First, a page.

So whether it be a strict diet, making a plan, canning veggies/buying on sale, or getting a huge freezer, there is a lot we can do, if we don't wait till we get bad, or worsening news, whether it be diabetic complications, or a doubling of the price of veggies. We know that these problems exist, so let's make sure they are ameliorated.by our actions today.

"We can't solve our problems with the same thinking we used when we created them "

- Albert Einstein

“Whether you think you can, or you think you can't--you're right.”

- Henry Ford


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I.M.MAGIC's Photo I.M.MAGIC Posts: 13,196
4/7/14 11:16 P

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don't know where you live, Russell, but around here the no salt canned stuff costs more (crazy, they put less in and charge more??), and it's 89 cents a can or so. BOOO!

I usually buy fresh, or frozen if I can find it without the added salt. I don't have a huge freezer, just what's in the top of my fridge, but it holds most of what I need... I love the local produce stand, the prices are quite a bit lower, though the selection is smaller--but what they do have is fresher and it's relatively easy to buy organic there.

Because of kidney damage, I can't eat a lot of veggies, and have to take fiber supplements. I really do think that if you can get it under control, it can help you to avoid some of the things I've been through--but we are individuals, and the only way to get where you want to be is to find your own path. These forums are so helpful in the search!...

Kathy emoticon

"The real secret of success is enthusiasm..." thanks, Walter P. Chrysler. I believe it. That's what I want in my life--to give my imagination a chance, to live with energy and enthusiasm!
P.S. I looked up enthusiasm, and it says the root words mean God within... interesting...!

Ralph Waldo Emerson said 'Life belongs to the energetic.' But you don't have to be frenetic and hyper--some energy is quiet and steady, like a heartbeat... and that works too! LOL

Life comes one mome


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HOUNDLOVER1's Photo HOUNDLOVER1 Posts: 8,869
4/2/14 5:41 P

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Oh boy have we gotten off topic, sorry Russell, I guess we better open a freezer thread, LOL.

Birgit

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FANCYQTR's Photo FANCYQTR Posts: 13,688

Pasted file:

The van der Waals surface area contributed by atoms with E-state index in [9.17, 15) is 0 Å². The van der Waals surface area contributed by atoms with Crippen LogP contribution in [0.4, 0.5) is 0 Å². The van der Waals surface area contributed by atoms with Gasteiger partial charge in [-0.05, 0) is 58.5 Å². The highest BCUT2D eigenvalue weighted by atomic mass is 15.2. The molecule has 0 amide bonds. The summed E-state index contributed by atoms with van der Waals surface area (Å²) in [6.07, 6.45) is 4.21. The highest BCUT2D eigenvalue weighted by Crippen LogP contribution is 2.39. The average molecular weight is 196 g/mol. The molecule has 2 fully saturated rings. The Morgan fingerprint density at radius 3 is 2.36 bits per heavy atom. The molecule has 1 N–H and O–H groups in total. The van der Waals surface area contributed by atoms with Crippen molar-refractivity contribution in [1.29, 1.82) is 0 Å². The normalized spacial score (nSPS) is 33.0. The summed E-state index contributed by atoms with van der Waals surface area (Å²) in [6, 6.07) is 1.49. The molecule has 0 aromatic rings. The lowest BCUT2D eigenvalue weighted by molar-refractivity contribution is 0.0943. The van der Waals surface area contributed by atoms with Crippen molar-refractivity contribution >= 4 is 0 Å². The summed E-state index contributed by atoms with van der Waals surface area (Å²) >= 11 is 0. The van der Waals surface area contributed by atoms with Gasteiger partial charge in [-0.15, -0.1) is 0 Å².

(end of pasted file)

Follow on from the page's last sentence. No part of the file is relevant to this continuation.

4/2/14 5:11 P

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I don't know how much it would hold, but do they have the front door type freezers that would be low enough you could put some kind of table top on it and have a bar-height table? I would think that a tabletop on top of a chest freezer would make it awkward to get in, but if you don't have stuff on your table it might be okay.

My place is large enough for the front-door type, but door placements and all the junk I have make it hard to find a place to fit a freezer. Definitely not in the kitchen. Mine is in the garage and now used as a pantry for storing pans and stuff and a few canned food items. Have stuff in there that I want to not freeze now.



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GLIOWIENRAYNA's Photo GLIOWIENRAYNA Posts: 68
4/2/14 5:07 P

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I bet that would work for some arrangements. Alas...I actually have a desk in there, I have a moonlighting job I do at night.

I tried redoing the bedroom to fit it in there...still pondering that set up. The joys of living in a small 2 bedroom with narrow hallway.

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HOUNDLOVER1's Photo HOUNDLOVER1 Posts: 8,869
4/2/14 4:54 P

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Someone on another team gave me the great idea to put it in the living room (behind the couch?) and cover it with a big table cloth.
Birgit

BE THE CHANGE YOU WANT TO SEE IN OTHERS.

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GLIOWIENRAYNA's Photo GLIOWIENRAYNA Posts: 68
4/2/14 4:39 P

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Girl....you read my mind!

I live in a tiny place now. I keep rearranging trying to find a way to fit in a little chest freezer and still be able to put a table in the kitchen.

So.....how would it work to have a freezer, then put the the table OVER the freezer? I don't have to put my legs under the table....LOL

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FANCYQTR's Photo FANCYQTR Posts: 13,688
4/2/14 4:38 P

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Stocking up in the fall is a great idea. I had a big freezer, but it crashed completely last summer. Had to use both my neighbor's freezer and mine to save the food I had. Both are really small top of fridge freezers.